The RASP-UK consortium is a dynamic, inter-linking project comprising four work-strands.
Work-strand 1 aims to provide a clinical stratification of patient cohorts and will serve as a platform for investigative programmes in the other work-strands.
Aim 1: Identify non-adherence
Non-adherence to steroid treatment is often unintentional and is poorly detected by clinicians and enrolment of non-adherent patients into clinical trials complicates the interpretation of the results. Work-strand 1 aims to develop and validate biomarkers as objective tools for assessing non-adherence to steroid treatment.
Patients will be tested for inhaled steroid adherence, using the fractional exhaled nitric oxide (FeNO) suppression test combined with remote inhaler monitoring technology. This test identifies inhaled steroid responsiveness and patients who are adherent but inhaled corticosteroid resistant and remain T2-biomarker high despite adequate adherence with high dose inhaled steroids (T2-high asthma) require additional treatment. Other novel biomarkers will also be studied as a means to assess adherence.
Aim 2: Evaluation of a composite T2 biomarker score to optimise steroid treatment
Although individual Type 2 biomarkers (blood eosinophil count, FeNO and serum periostin) correlate with risk of asthma exacerbation and steroid response, a composite score using all these biomarkers may offer greater predictive power. RASP-UK will compare a composite biomarker strategy with standard care to identify if steroids can be better targeted in severe asthma.
Aim 3: Characterise and follow up the T2-low cohort
It is now recognised that not all facets of severe asthma are driven by Type 2 effector cytokines (such as interleukins-4, -5 and -13). It is anticipated that using the composite biomarker strategy described above, we will identify patients with “T2-Low asthma”. A key focus of RASP-UK will to phenotypically characterise and compare this population with (i) the T2-high cohort and (ii) subjects with stable asthma and good symptom control on low dose corticosteroids. It is hoped that by characterising and comparing patient phenotypes, important structure/function/symptom relationships will be defined. The T2-Low cohort will be followed-up at 6 and 12 months to identify exacerbation pattern and phenotype stability.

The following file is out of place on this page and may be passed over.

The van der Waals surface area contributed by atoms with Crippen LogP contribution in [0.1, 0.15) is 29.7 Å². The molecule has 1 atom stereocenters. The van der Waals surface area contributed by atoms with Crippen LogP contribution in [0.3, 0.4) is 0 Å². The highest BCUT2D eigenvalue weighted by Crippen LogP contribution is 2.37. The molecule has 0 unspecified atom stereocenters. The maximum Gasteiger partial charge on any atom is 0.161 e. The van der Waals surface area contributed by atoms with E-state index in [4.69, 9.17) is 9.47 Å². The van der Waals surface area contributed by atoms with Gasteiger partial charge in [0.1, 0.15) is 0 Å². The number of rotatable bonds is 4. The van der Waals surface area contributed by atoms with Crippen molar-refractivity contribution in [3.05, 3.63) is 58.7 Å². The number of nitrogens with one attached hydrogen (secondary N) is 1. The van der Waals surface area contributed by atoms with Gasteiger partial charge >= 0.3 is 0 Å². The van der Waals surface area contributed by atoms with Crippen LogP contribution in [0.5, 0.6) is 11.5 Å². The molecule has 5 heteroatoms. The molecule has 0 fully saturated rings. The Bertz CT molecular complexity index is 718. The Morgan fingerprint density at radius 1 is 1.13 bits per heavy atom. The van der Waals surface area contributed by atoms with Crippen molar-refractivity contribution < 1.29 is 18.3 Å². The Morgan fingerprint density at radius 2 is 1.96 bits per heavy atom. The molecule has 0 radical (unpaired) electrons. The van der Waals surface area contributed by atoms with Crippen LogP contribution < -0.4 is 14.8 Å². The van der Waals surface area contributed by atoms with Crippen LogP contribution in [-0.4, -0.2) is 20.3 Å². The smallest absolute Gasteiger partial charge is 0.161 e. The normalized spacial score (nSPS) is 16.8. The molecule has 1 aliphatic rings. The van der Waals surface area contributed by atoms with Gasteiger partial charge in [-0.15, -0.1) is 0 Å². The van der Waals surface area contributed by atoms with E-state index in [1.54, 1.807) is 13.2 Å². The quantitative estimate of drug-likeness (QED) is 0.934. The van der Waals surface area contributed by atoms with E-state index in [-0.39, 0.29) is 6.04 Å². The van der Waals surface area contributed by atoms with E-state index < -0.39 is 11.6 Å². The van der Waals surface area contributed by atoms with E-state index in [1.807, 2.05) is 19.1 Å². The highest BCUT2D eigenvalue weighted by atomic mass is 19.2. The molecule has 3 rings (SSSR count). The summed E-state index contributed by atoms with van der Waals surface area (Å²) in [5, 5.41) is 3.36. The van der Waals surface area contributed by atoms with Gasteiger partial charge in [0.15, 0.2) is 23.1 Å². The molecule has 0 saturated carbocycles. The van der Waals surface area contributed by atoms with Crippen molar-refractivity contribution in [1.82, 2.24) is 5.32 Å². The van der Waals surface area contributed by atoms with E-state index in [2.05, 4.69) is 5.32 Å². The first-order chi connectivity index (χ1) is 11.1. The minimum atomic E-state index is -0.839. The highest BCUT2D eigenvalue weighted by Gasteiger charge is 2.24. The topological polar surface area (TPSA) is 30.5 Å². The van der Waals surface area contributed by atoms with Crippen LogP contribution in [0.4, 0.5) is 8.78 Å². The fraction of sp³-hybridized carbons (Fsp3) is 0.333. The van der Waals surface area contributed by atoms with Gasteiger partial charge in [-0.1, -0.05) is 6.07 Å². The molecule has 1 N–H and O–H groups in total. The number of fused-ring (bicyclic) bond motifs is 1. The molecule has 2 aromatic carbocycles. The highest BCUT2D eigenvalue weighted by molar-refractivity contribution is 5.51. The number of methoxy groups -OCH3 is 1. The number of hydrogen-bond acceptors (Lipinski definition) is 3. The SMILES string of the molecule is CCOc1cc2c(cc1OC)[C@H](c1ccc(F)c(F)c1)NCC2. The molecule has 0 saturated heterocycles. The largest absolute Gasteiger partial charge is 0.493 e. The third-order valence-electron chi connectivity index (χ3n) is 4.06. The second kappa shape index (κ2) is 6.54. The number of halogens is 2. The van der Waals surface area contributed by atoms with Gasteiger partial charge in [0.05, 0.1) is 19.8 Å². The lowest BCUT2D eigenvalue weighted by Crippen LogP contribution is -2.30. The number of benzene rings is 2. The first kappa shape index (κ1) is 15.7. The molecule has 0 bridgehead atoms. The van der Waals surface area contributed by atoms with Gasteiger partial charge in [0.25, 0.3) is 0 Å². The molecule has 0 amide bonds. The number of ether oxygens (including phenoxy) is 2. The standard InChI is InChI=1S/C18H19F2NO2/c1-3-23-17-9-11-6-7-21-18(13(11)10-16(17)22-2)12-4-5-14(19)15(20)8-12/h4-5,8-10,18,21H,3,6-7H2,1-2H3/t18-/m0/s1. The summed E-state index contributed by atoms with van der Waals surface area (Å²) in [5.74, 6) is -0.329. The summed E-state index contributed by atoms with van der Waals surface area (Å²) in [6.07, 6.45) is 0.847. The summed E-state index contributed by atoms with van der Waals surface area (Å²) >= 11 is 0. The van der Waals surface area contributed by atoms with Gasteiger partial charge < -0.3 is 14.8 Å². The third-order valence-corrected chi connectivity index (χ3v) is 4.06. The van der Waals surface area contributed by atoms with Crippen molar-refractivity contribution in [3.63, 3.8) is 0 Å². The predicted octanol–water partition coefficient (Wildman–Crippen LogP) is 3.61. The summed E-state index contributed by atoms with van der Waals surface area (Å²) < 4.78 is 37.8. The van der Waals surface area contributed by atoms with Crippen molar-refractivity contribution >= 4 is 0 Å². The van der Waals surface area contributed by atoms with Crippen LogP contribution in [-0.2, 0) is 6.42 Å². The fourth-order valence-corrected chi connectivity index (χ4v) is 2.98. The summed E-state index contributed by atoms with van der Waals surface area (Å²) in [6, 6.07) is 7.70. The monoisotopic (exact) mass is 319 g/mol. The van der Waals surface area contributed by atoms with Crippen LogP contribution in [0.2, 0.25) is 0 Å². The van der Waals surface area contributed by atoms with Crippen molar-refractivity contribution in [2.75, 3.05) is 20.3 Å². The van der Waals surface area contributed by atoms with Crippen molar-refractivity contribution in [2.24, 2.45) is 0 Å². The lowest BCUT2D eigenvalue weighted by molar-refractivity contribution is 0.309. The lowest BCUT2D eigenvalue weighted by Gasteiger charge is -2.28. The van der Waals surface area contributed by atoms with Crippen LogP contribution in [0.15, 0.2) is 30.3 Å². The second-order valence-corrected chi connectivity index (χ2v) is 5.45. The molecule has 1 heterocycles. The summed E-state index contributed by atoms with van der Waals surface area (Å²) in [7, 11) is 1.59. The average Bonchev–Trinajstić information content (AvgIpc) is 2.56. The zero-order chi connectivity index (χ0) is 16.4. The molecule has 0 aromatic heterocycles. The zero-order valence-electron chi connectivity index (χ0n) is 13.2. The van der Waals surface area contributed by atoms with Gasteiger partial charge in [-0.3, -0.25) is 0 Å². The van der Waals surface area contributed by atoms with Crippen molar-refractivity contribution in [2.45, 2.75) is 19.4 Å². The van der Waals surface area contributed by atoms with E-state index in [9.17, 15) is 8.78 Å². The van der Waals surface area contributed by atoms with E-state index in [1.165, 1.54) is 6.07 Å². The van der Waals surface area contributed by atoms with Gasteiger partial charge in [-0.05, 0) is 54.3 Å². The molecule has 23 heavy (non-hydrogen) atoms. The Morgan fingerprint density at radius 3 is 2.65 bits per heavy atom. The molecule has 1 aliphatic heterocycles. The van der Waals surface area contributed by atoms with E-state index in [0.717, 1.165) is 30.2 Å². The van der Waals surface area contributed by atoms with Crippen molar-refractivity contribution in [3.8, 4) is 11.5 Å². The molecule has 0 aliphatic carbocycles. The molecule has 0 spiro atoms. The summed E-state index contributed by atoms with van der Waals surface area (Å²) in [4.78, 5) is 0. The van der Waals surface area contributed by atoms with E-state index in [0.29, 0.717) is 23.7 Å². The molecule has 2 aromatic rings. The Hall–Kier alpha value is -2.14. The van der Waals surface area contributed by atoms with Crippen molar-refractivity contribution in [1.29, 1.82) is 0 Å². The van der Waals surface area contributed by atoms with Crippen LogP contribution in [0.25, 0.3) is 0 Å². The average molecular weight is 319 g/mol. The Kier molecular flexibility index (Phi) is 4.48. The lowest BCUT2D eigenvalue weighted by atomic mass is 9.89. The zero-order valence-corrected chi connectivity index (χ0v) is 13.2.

Aim 1: Define Bronchoscopic sampling procedures
The analysis of expressed genes in airway epithelial cells is useful for defining subsets of asthma. Bronchoscopic samples from patients with T2-Low asthma will enable the analysis and identification of differentially expressed genes and other differences and thus allow us to interrogate the factors driving T2-Low severe asthma. It is probable that T2-Low severe asthma is heterogeneous and we do not currently know what drives disease in this phenotype, although ‘non-inflammatory’ structural changes may be involved. Therefore, a detailed immunopathological analysis will be performed coupled with gene expression data.
Aim: To identify novel biomarkers to predict response to Omalizumab treatment
Omalizumab is an approved treatment for severe atopic asthma which reduces asthma exacerbations. There are currently no reliable biomarkers that predict which patients will respond positively to omalizumab, however the Unbiased BIOmarkers for the Prediction of Respiratory Disease Outcomes (U-BIOPRED) programme has identified novel biomarkers in patients with severe asthma. These urinary biomarkers will be investigated for their predictive value with omalizumab treatment in subjects suitable for omalizumab.
Aim: Proof of concept clinical trials in stratified cohorts
RASP-UK will explore the effects of novel compounds as ‘add on therapies’ to standard care in subjects with both T2-High and T2-Low asthma.